Motor vehicle theft is a serious concern for Americans, which has resulted in increased awareness for car safety standards and basic theft retrieval systems. Legally speaking, the crime of carjacking, or forcibly taking another person’s vehicle while they are using it, was made a federal crime after multiple deadly carjackings. In 1992, the federal government upgraded the crime’s punishments to make it follow harsh federal sentencing guidelines in an attempt to add additional criminal deterrence.
Although carjacking is not at all as common as other forms of motor vehicle theft, this method of stealing a person’s vehicle still poses a real threat to drivers on the road. Unlike other forms of theft that generally wait until a car or truck is left unguarded and occasionally unlocked, carjackings can turn violent quickly, as thieves may take drastic measures to prevent their victims from reporting or stopping the event.
One of the main reasons for the additional penalties to carjacking sentences is the potential for violence in the act. While other forms of theft may end in damaged or irretrievable property, carjackings can possibly end in serious injuries or even a murder. According to the Department of Justice, only roughly half of all carjackings are successful, meaning that determined carjackers may attempt more extreme measures in order to secure their stolen property.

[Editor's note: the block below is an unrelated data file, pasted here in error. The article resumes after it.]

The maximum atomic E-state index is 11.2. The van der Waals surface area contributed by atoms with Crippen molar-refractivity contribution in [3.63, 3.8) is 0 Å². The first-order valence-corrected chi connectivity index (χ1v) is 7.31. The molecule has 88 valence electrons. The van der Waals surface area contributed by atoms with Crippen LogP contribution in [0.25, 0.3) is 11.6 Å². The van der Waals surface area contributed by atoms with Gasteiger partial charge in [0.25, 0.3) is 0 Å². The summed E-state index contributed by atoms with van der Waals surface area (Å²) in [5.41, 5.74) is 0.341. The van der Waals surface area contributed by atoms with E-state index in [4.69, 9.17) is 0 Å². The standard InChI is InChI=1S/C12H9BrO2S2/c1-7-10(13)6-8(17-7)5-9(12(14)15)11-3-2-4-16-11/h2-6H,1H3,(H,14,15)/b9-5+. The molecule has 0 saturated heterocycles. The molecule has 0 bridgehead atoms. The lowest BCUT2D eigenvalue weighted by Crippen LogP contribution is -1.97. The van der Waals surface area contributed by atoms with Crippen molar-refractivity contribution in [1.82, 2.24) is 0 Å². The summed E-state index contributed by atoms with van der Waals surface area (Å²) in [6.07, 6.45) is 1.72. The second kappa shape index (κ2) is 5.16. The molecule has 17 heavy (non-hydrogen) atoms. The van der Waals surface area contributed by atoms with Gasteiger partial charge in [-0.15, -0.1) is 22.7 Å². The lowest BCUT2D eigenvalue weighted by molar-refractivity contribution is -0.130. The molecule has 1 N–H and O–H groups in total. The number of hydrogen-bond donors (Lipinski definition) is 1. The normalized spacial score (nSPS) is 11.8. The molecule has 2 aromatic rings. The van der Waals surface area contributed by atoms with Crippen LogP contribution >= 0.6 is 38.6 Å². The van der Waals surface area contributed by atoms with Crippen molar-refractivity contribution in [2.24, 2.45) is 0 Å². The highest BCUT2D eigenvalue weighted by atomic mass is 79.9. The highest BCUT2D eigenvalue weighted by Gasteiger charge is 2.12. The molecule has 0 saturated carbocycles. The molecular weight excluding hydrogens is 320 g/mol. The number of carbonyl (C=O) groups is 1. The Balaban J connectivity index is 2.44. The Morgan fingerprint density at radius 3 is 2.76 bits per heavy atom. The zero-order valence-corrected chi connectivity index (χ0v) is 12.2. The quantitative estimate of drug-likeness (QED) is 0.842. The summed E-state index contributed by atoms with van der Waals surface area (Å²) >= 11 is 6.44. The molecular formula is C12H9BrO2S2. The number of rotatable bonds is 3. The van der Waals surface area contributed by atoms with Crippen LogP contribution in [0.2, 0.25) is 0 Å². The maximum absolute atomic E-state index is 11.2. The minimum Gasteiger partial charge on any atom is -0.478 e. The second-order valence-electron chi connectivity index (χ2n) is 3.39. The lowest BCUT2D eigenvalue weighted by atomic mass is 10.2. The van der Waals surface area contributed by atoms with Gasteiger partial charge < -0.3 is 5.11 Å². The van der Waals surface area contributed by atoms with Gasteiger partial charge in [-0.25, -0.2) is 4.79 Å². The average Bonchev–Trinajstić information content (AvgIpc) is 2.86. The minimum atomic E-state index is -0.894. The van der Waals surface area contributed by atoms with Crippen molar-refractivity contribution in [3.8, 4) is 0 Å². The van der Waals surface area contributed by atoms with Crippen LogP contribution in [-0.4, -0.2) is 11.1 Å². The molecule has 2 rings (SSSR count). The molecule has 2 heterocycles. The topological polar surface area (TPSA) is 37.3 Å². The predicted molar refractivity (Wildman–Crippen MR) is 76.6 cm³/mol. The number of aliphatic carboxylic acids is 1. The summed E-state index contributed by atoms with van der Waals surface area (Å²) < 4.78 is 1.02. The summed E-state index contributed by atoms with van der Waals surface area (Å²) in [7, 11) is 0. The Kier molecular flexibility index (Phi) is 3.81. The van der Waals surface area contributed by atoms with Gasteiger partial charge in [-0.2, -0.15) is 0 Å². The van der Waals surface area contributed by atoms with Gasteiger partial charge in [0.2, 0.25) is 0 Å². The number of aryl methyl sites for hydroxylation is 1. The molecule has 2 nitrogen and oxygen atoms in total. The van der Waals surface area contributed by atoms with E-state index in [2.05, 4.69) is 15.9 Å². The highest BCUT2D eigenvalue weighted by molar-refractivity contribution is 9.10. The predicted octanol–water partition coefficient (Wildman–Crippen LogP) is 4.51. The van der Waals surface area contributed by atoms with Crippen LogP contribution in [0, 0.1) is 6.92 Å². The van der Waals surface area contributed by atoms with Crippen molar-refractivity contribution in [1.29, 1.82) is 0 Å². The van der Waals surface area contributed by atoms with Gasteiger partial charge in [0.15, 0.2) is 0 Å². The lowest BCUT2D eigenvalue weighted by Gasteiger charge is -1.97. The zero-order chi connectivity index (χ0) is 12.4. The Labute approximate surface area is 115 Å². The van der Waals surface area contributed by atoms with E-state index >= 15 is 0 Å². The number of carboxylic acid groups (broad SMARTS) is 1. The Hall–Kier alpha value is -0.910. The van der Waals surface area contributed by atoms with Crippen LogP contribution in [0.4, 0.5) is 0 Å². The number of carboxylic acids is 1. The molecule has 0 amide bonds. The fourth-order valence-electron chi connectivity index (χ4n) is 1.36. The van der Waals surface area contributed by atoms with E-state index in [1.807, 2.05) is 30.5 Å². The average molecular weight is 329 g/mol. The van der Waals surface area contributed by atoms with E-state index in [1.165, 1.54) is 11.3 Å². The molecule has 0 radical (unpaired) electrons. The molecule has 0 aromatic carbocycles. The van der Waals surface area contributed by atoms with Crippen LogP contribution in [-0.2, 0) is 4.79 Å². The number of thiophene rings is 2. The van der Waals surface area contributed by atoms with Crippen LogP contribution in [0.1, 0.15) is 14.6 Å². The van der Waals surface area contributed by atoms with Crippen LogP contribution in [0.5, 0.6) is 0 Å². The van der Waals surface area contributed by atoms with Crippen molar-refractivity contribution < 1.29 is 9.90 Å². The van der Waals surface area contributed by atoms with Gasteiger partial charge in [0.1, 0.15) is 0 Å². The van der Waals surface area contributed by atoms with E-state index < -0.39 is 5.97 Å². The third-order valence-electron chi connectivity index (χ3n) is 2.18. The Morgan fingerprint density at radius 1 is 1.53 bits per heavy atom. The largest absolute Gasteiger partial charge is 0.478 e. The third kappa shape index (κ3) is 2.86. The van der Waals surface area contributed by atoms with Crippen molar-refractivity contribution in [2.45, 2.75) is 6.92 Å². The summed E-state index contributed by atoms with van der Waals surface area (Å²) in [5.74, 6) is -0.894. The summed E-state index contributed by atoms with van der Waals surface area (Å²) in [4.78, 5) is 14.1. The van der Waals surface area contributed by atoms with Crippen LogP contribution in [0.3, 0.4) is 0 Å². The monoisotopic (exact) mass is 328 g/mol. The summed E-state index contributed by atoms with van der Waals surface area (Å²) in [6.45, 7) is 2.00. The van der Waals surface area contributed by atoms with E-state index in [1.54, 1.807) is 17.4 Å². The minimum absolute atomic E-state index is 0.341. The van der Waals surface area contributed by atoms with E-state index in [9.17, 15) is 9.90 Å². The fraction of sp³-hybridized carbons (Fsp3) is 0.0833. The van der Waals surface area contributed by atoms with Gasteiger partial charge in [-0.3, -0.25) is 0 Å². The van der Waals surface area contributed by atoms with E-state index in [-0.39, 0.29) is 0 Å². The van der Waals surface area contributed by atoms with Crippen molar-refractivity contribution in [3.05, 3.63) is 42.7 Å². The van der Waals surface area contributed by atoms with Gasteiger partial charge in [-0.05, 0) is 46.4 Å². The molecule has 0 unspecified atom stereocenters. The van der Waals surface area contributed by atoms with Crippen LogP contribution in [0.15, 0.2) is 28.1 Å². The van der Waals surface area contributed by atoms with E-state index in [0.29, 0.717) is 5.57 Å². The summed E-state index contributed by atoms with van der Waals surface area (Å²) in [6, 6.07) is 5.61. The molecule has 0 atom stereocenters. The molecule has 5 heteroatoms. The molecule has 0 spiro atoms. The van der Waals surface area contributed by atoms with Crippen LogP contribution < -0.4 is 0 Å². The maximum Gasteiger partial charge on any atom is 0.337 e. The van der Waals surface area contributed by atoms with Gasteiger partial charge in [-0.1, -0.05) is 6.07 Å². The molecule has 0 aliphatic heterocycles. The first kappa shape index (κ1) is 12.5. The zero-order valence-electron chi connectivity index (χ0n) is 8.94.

As a result of the potential life-threatening dangers of a carjacking, some jurisdictions have even permitted the killing of an aggressive carjacker as a justifiable homicide. Under these laws, which work similarly to the so-called Castle Doctrine, a carjacker threatening the safety and lives of motorists in a vehicle can be killed without criminal charges pressed against those under threat of losing their vehicles.
To learn more about fighting allegations of this crime or another motor vehicle theft crime, contact a criminal attorney.